Thankful For Apple Custard Tart
What are you thankful for this Thanksgiving?
Me? I’m grateful for good health, great friends and family, and a writing career, that though a wild roller-coaster ride at times, has brought enormous satisfaction, wonderful opportunities, and a contingent of loyal, supportive readers who are the very best anyone could ever ask for.
And I’m glad for “Apple Custard Tart.” Because it’s equally delicious and appropriate for the Thanksgiving feast or for the lazy, spent morning after.
Don’t rush out to the mall that Friday. Instead, enjoy a slice of this pretty tart with a cup of coffee or tea, and a retelling of the fun, delightful moments that happened during the holiday night before.
This straightforward recipe is from “Butter Celebrates! Delicious Recipes For Special Occasions” (Knopf), of which I received a review copy. It’s by Rosie Daykin, owner of Butter Baked Goods in Vancouver.
As the title implies, the cookbook is all about treats perfect for marking any special event. The recipes are arranged by occasion, such as “Chocolate Cake for Two” for Valentine’s Day, “Eggnog-less Bars” for Christmas, and “Dark Chocolate Cherry Loaf” for welcoming a new neighbor.
“Apple Custard Tart” can indeed be found under the Thanksgiving recipes. Start by making the dough for the tart crust. The recipe will make enough for two tart crusts. You only need one for the apple tart, so freeze the other one for another use or just cut the recipe in half like I did.
The recipe calls for 4 medium-sized apples. Maybe my apples were larger, but I found I only needed 3 apples. Peeled, cored, and cut thinly, the slices are fanned across the bottom of the tart shell with their rounded edges curved upward.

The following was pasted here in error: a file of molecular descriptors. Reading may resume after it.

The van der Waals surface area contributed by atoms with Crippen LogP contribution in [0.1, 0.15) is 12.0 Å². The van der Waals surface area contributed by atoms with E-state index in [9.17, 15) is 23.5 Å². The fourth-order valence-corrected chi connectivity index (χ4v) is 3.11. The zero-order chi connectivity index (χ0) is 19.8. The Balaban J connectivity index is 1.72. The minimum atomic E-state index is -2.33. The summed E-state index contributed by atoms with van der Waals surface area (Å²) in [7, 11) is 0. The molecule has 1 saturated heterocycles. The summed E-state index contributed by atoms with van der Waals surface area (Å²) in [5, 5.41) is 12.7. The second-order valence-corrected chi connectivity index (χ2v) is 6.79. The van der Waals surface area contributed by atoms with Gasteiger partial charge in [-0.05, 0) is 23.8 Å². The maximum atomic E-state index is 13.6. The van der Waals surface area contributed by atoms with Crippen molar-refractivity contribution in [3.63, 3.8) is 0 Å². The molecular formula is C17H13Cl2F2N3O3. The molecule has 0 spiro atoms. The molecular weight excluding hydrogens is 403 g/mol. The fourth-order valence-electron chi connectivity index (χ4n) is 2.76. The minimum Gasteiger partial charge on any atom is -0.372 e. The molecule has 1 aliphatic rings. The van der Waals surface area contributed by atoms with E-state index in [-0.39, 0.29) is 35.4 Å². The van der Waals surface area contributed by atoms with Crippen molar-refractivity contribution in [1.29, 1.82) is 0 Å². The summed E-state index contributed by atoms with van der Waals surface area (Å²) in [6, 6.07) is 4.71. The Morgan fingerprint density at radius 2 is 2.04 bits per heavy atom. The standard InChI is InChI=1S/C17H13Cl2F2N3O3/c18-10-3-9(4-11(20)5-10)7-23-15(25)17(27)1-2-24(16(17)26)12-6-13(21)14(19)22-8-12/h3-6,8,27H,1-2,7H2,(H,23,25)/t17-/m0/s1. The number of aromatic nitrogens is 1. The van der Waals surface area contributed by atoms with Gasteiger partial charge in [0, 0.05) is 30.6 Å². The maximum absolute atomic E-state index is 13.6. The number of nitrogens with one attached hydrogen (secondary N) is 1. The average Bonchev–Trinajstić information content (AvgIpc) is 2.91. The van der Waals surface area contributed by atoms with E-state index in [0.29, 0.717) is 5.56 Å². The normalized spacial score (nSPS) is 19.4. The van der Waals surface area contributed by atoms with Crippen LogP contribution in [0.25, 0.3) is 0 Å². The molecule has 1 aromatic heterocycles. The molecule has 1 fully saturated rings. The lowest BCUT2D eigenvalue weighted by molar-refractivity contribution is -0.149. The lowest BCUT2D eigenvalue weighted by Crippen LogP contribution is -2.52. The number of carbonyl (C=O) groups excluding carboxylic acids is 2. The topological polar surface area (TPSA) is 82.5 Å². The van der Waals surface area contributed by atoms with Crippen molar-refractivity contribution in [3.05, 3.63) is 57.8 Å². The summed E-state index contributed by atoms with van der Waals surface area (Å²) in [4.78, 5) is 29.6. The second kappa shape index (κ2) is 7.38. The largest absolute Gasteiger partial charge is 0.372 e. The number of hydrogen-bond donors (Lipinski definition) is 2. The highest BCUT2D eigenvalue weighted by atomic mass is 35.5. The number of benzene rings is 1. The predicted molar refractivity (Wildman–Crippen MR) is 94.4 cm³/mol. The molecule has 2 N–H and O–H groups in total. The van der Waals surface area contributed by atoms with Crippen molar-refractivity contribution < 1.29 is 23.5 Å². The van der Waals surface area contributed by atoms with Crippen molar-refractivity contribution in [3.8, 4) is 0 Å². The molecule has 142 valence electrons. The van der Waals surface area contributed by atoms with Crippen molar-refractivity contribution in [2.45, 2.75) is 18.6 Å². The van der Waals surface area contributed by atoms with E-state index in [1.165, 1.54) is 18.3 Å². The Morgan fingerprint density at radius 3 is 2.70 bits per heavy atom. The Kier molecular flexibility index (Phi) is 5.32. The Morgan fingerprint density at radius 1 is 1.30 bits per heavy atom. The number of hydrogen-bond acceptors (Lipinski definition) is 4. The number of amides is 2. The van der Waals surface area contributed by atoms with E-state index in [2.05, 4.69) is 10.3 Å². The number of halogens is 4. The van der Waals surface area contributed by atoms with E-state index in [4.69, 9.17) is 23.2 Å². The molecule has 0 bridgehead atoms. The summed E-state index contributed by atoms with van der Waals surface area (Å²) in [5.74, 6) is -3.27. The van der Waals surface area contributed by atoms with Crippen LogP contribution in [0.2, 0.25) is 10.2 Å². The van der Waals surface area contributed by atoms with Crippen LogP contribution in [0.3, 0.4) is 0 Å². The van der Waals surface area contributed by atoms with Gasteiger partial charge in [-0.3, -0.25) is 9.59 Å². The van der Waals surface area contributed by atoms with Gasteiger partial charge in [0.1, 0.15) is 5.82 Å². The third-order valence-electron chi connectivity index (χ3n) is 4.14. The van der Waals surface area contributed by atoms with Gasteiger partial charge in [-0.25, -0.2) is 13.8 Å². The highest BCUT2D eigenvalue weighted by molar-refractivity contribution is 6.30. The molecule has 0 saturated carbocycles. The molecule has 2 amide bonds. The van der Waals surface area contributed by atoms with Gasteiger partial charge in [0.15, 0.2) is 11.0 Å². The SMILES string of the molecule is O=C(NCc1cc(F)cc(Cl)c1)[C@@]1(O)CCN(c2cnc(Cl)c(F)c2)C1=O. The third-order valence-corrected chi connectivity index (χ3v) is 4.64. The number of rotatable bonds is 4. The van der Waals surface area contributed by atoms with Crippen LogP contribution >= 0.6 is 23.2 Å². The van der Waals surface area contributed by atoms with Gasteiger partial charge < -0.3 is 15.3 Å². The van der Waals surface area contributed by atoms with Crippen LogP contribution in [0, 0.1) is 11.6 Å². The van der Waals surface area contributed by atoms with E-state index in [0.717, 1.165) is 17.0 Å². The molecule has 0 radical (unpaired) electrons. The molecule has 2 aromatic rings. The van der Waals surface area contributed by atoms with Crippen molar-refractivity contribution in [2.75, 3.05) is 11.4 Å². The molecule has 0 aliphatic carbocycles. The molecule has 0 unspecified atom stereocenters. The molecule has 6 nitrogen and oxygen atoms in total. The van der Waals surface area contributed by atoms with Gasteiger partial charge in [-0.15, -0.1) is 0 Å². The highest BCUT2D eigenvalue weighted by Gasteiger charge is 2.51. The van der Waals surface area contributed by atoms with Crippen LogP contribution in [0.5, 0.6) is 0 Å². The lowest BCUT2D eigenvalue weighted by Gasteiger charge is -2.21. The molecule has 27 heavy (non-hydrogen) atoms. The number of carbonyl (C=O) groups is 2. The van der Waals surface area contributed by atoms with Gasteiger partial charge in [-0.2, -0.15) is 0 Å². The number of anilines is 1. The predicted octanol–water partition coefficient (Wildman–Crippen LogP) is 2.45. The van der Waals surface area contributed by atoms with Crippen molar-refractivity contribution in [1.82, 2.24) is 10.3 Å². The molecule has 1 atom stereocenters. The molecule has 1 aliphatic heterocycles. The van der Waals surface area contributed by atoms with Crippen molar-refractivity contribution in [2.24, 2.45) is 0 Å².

Sugar, flour, salt, cream and eggs are combined to make the custard, which is slowly poured into the tart shell. I added the part about using a ladle to do so, as it is the easiest way to control the amount of custard poured over. You want to do it slowly so that the custard has a chance to fill in all the gaps between the apples.
The tart bakes up with a pretty, rustic look. It’s chock full of tender apples with a thin layer of delicate custard on an almost shortbread cookie-like crust. You expect the taste of the cinnamon, but the cardamom surprises with its beguiling citrusy-spicy note.
Whether you enjoy a slice with coffee or a nice glass of Calvados, you’ll be thanking your blessings in the sweetest of ways.
Apple Custard Tart
(Makes 1 9-inch tart, serves 8 to 10)
One (9-inch) “Simply Tart Dough” shell (see recipe below)
4 medium-sized tart apples
1/2 cup light brown sugar
1 teaspoon ground cinnamon
1/2 teaspoon ground cardamom
1/2 cup granulated sugar
2 tablespoons all-purpose flour
1/2 teaspoon salt
1/2 cup heavy cream
2 large eggs
Prepare the dough for a 9-inch tart shell, rolling it out, then transferring it to the pan. Roll the rolling pin across the top of the tart pan to trim the tart shell and leave a nice clean edge. Roll your docker over the bottom of the shell or prick the pastry with a fork to prevent air bubbles from forming.
Preheat the oven to 350 degrees.